Multiple Enthusiasms

Infinite jest. Excellent fancy. Flashes of merriment.

Occupy Publishing

Yesterday, I caught Chuck Wending’s post over at his Terrible Minds site, “Writers Are the 99%.” Interesting post about the marginalization of writers in industry and culture.

It’s something I’ve been thinking about lately, and especially with regard to the Occupy Wall Street movement.

I’ll be honest: I’m not sure I fully understand the Occupy Wall Street movement. I identify with the protestors and their dissatisfaction, for sure; until this past May, I was under-employed for going on three years, and that despite a master’s degree (albeit in writing, which isn’t the most useful/applicable of graduate degrees). And I generally agree that corporations’ actions in the past thirty or forty years have been rather deplorable, and have contributed to a largely class-based social struggle.

I honestly think the idea of privilege–usually attributed to gender, race, and sexuality–is more attributable to class. But before I digress . . .

I think the problem is related to the idea of the War on Terror. Follow me here: we got scared, and because we got scared, we declared war on a noun, and we basically ran around shooting and bombing people because we really weren’t sure what to do otherwise, but it was cathartic and it might have made us feel safe so long as we never considered it was really just an illusion of safety.

The threat was mostly ill-defined, but we could fight the fear.

Now, people feel dissatisfied. Angry. Anxious. There’s a lot of uncertainty about the economy. Distrust of leaders.

It’s similar to the way we felt after September 11th, if not quite so immediate mostly because there was no attack. Maybe we don’t quite know how to fix it, but we know there’s something we need to fix, so we want to do something.

Like Occupy Wall Street.

Wall Street is really no more concrete than Terror. It’s metonymy. That’s when you say the Crown and refer to the entire British government. Wall Street is corporate greed and a corrupt financial sector and income disparity and the death of the American dream, just as Terror was burning buildings and taking off our shoes in airports and the possibility of another attack and some type of xenophobia.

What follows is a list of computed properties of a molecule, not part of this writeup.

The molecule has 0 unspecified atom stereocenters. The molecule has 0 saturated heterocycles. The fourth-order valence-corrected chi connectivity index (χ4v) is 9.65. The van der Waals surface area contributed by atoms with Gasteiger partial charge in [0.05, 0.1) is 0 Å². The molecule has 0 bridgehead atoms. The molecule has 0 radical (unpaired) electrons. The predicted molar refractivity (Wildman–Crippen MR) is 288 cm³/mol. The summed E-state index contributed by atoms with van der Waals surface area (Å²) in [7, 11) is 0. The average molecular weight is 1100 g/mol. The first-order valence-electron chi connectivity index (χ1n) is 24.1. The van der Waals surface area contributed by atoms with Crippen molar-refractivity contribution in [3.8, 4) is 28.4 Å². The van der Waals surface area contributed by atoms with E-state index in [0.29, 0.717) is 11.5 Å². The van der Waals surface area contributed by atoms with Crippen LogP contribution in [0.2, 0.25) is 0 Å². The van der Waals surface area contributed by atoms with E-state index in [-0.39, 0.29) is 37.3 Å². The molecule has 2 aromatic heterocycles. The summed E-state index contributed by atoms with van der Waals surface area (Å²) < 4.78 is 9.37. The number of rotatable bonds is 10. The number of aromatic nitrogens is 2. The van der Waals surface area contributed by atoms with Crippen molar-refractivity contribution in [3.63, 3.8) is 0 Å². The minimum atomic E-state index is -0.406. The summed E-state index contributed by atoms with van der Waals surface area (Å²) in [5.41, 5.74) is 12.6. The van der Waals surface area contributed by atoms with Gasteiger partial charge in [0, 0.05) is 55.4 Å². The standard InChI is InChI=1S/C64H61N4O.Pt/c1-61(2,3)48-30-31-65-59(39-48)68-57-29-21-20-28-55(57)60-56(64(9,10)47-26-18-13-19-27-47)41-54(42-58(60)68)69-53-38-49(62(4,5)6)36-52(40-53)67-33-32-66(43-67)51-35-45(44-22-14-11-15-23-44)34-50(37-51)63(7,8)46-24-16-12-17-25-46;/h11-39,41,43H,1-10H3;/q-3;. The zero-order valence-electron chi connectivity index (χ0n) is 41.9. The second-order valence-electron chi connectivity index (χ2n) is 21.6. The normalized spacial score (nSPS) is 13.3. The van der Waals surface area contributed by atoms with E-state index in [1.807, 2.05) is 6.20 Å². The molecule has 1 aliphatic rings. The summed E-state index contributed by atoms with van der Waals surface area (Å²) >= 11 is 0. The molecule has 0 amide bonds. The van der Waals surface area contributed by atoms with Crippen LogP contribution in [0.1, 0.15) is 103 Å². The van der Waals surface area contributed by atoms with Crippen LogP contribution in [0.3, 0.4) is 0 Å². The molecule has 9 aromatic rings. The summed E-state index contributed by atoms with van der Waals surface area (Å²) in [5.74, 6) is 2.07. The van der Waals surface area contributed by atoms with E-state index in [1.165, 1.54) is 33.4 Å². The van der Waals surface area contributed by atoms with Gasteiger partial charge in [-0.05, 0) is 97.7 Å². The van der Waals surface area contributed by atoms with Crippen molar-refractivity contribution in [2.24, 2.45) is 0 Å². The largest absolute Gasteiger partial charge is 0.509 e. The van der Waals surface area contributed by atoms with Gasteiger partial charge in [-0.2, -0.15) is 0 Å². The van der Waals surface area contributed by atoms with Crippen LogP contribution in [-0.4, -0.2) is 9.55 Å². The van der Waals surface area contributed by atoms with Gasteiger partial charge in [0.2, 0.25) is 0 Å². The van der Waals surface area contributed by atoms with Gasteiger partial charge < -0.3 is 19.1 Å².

I’m not sure Occupying Wall Street will have any more effect on ameliorating class issues than invading Iraq prevented terrorist attacks. I do think it’s more useful, though, mainly because it’s peaceful (if angry) and cathartic (if tense), and because I get the sense Obama is the sort of leader who listens to this. The partisan bickering in Congress is really not his fault. I bet some days he’s as frustrated as everyone else.

And that’s pretty frustrated, isn’t it?

In a way, I think the people involved with Occupy Wall Street–in whatever sense they are involved, be it standing with a sign or trying to increase awareness in the media and elsewhere–feel a sense of the marginalization Chuck discusses in his post. I think that’s the heart of it. It’s less about justice and income and money and etc. than it is about ending marginalization. The 99% are marginalized in society. They are foreclosed and evicted from their homes. Charged to access the money they’ve saved.

Marginalization is insidious. It’s often neither explicit nor overt. It’s creepy and lurky and shadowy, and that probably makes me sound like a conspiracy theorist, but really it goes back to that idea of privilege, which is also often insidious. Something someone maybe doesn’t recognize even as it occurs because it’s so subtle. As Wendig notes in that post:

Writers are not considered part of the larger ecosystem. Creativity and art are afforded little value in today’s corporate culture. It’s a lie, of course — writers are everywhere. Our work is ever-present yet our role remains unconsidered. The written word is a powerful support structure, and it’s everywhere you look. Magazines, billboards, instruction manuals, marketing copy, and, oh, I dunno, the entire Internet. Nearly everything begins with the written word, and yet, despite this significant contribution, writers and other creatives exist as a marginalized group. Further, our support system is eroding.

It seems to me that the feeling there has much in common with the feeling those people occupying Wall Street have.

So what do we do?


Beginning, arguably, after the turn of the 20th century and exploding at its end, bookselling became an increasingly cloistered business venture, and the landscape of its execution changed to become almost unrecognizable. People consistently use the term “traditional publishing” for the late-20th century model of production and distribution.

According to, “tradition” means:

the handing down of statements, beliefs, legends, customs, information, etc., from generation to generation, especially by word of mouth or by practice: